Two stories caught my attention recently, regarding the merits of review scores and the current fetish for review aggregation services. The first was about film director and producer Brett Ratner’s dislike for review aggregation site Rotten Tomatoes. He contests that “it’s the destruction of our business” due to the way it condenses nuanced reviews into a simple number. Scores below a certain threshold keep “Middle America” away and thus harm business. The other article was about game critic and pundit, Jim Sterling, who gave The Legend of Zelda: Breath of the Wild a review score of 7 out of 10. Once this was added to Metacritic’s number crunching formula, the game in question dropped from an overall score of 98 down to 97. Fans did not care for this “outrage” and a DDoS attack followed as well as the usual comment based flame war.
Both these events got me thinking about difference between long form, detailed criticism and analysis versus the perceived convenience of simple review scores. For me I initially became aware of the difference during the eighties, when reading movie reviews. On one hand, you had old school critics such as Derek Malcolm writing lengthy critiques in the broadsheet newspapers and on the other tabloids that adopted the Siskel and Ebert approach of “two thumbs up”. The former approach to criticism allows for detailed analysis and eschews binary breakdowns. A movie (or a game) is more than just good or bad. The latter style of review, offers readers a simple and quick opinion and thus an opportunity to make a similar choice. Both methodologies have their merits but it would seem that contemporary culture is leaning more towards the review score. It fits the current “spirit”of our digital age.
Personally, I’ve always preferred an in-depth written post that clearly critiques a games merits and flaws. I favour the same approach to movie reviews, as I think that such artistic endeavours cannot adequately be distilled into a numerical breakdown. However, I fully recognise how the review score system has gained traction due to its accessibility and immediacy. Convenience is the buzz word of modern life. Reading an in-depth review takes time and thought. Both are finite commodities these days. Plus, the review score has become an important marketing tool and something that with regard to games, does have an impact upon sales. Sadly, it’s a system that can also be manipulated by the publishers themselves. It is this aspect that tarnishes the review score system and brings score aggregation services into disrepute.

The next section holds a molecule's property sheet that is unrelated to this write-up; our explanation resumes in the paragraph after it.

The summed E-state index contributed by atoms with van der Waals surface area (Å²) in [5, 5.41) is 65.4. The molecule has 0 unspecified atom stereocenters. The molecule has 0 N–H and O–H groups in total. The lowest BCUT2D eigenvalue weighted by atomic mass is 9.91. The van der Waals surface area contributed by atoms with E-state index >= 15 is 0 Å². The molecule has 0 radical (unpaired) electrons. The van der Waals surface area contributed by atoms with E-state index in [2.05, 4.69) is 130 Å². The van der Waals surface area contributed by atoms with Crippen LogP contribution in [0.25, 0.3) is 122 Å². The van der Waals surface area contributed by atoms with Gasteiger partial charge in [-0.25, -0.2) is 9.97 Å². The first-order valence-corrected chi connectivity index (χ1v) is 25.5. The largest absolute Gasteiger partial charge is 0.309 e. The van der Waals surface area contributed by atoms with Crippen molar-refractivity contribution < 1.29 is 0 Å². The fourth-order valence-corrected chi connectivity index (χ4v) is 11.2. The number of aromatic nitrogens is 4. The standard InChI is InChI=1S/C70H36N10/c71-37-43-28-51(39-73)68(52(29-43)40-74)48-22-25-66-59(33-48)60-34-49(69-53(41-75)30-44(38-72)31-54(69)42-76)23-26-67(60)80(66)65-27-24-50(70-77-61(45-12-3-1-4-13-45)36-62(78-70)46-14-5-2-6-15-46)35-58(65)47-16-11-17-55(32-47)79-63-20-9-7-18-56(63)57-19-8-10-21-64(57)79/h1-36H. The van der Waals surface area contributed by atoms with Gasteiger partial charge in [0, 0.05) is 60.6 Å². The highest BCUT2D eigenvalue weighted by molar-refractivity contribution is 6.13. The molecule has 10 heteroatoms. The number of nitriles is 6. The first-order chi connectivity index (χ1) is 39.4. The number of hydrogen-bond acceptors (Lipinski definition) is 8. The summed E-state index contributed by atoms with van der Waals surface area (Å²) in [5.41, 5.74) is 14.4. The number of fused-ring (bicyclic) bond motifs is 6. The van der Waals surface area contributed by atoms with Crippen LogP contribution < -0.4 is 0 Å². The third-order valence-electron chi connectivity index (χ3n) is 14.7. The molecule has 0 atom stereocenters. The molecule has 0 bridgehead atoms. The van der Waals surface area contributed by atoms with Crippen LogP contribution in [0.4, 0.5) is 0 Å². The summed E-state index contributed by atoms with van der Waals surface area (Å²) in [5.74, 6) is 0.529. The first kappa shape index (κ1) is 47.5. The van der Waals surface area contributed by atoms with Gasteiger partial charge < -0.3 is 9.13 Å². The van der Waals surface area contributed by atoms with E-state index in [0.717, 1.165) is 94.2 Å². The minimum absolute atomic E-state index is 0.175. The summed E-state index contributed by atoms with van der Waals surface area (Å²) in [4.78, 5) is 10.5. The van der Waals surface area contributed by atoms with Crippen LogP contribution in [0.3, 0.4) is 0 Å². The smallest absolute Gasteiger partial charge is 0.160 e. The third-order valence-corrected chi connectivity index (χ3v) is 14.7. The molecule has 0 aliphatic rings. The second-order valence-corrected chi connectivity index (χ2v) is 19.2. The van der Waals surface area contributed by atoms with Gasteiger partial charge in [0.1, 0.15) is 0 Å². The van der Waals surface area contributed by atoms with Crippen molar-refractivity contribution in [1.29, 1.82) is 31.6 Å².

There have been numerous cases in recent years of bogus reviews being used to skew opinion on sites such as Amazon, Trivago and Trip Advisor. You Tube has also become a battle ground of late, with game developers using bogus copyright infringement and other spurious claims to try and take down reviews and criticism that can potentially harm sales. The need to own and control all information regarding a product, has become a common place business aspiration in certain circles. Fans also contribute to this problem, seeing low reviews scores as personal attacks rather than measured criticism. But when you reduce something that is complex to the binary, there is bound to be fallout and dissent. Our societies move away from academia to the fallacy of “all opinions are of equal merit” is also a factor.
Review scores ultimately have an impact upon the way products are made. Movies and games are effectively being conceived and created to meet the criteria of the review score systems, rather than to innovate and push boundaries. Mainstream artistic endeavour has always been tempered with the practicalities of commercial interest but we now seem to be entering an age when new products are genuinely hampered by the need to meet ever increasing marketing requirements. Sooner or later there will be a backlash against the inflexibility of the review score system and potentially a crash within the gaming market. In the meantime, I would encourage all to offset the scores from Metacritic and Rotten Tomatoes with lengthier reviews, be they written or video based. Although time is at a premium these days, the old maxim about knowledge being power, still holds true. Therefore it is always to the consumers advantage to know as much about a product as they can.